I find the concept of an "acquired taste" a very interesting one. Exactly when and how does one "acquire taste"?
Growing up in Vancouver, whenever kashk was supposed to be used in a dish my mom would replace it with either yogurt or sour cream - if we were feeding our Canadian or American friends. Kharejeeha- foreigners (said Canadians or Americans being the "foreigners" in this case) don't like the taste of kashk, it's an acquired taste is what we would always hear. So substitutions were made. But as a child I always felt kharejeeha were missing out. What was not to like about this tangy - flavorful - creamy - dip-like - yogurt-like - ingredient.
Thanks to the advent of technology and globalization the world has become a smaller place - and simultaneously our palates have expanded and "acquired" a liking and curiosity for foods from all different parts of the globe. Kimchi, miso, harissa, za'atar - foods and spices that were once deemed ethnic or exotic are now as common place as mayo and ketchup - well, almost. So it is in this spirit of world food and expanded curious palates that I present you with Kashk. I think kharejeeha are more than ready and willing to give it try and fall in love with it.
Of course I am not the first to praise the deliciousness that is kashk. As I mentioned in this post Mr. Ottolenghi has been talking up kashk for some time now. Think of kashk as an added creamy-like ingredient that really adds a depth of flavor to soups, aash (thick Persian soups-recipe coming next)- dips - stews - eggs...Use it as you might use creme fraiche in a savory dish. Kashk plays the same role as anchovies, tomato paste, and parmesan rind do to add depth of flavor to any given food. To give it that extra kick of deliciousness.
In a nutshell, kashk is fermented yogurt. I recently tried my hand at making homemade kashk. Yogurt is mixed with equal parts water and simmered for a couple of hours until all the liquid has evaporated and you are left with a loose pulp.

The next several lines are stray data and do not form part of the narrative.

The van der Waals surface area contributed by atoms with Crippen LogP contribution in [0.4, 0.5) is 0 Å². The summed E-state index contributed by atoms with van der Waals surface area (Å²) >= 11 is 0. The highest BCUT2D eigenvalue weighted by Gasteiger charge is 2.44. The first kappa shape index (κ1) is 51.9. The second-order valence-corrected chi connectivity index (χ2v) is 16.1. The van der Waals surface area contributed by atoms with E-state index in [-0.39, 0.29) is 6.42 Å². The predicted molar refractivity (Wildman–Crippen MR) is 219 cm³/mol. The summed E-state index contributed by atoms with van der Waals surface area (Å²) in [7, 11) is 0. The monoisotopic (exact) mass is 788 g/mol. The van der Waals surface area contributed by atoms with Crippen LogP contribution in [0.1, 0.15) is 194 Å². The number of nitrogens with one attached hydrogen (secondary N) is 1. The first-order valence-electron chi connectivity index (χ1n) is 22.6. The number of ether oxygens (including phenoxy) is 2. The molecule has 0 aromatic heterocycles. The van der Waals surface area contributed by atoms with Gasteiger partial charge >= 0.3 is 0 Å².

|Yogurt and water mix|
|Half way through the process. The yogurt is breaking down and separating.|
|After about 2 1/2 hours. The water has evaporated and the yogurt has broken down.|
The pulp is then placed in a cheesecloth (I found using my nut milk bag worked great) and you squeeze as hard as you can to get rid of every last bit of the yellowish liquid (discard the liquid). You want the pulp to be as dry as possible.
The dry pulp is then placed in a blender with some fresh water and salt. Finally blend until you have a creamy consistency.
I like to divide the kashk into small containers and either use right away or freeze until needed. Although it takes a couple of hours to simmer the yogurt, the active prep time in making kashk is minimal. Of course, you can also purchase kashk from Persian grocery stores. If you purchase the dried kind you will have to reconstitute it with water. I recommend using the refrigerated liquid kind. You may have to try a few different brands to find the best tasting one (of course nothing is like homemade kashk). You can also purchase kashk here , here, and here.
And please do let me know if you "acquire" a taste for kashk.
Update: 01/04/15 Hi everyone! I realized that I did not previously specify the type of salt I use when making kashk. Which can make a big difference in the taste. I use fine grain sea salt. I had written to use 1 tablespoon salt. However, I now think you should start with 1/2 tablespoon sea salt (a little more if you are using kosher salt) and increase to taste as needed. If by any chance you find your kashk is too salty just decrease the amount of salt in the dish you will be using the kashk in. The amount of salt in the recipe below now reflects this change. Enjoy!
Makes about 2 cups kashk
2 32oz containers of full fat sour (European style) plain yogurt (I use this kind)
1- Place the yogurt from both containers in a large pot over medium heat. Fill the empty containers up with water and add to the yogurt. Stir and bring to a gentle boil. Turn down the heat slightly and let the mixture simmer for about 2 1/2 hours or until all the water evaporates and you are left with a pulp like ingredient. Stir once in a while to make sure nothing is sticking to the bottom of your pot or burning. Through this process the yogurt will separate and break down. This is normal. The color of the yogurt will also turn from creamy white to a pale beige. There will also be a distinct tart smell.
2- Place the contents of the pot in a nut milk bag or 2 layers of cheese cloth and set over a large bowl. Squeeze out as much liquid as you possibly can. You want the pulp to be as dry as possible. Discard the liquid.
3- Place the pulp in a blender and add 1 cup filtered water and 1/2 tablespoon salt. Blend until you have a creamy consistency. Add more water if necessary to thin it out. Taste and add more salt as needed. I usually end up using a little under 1 tablespoon salt total.
Divide kashk and place in small containers. Ice cube tray works great too. Will keep in the fridge for up to 3 days and the freezer for up to 3 months.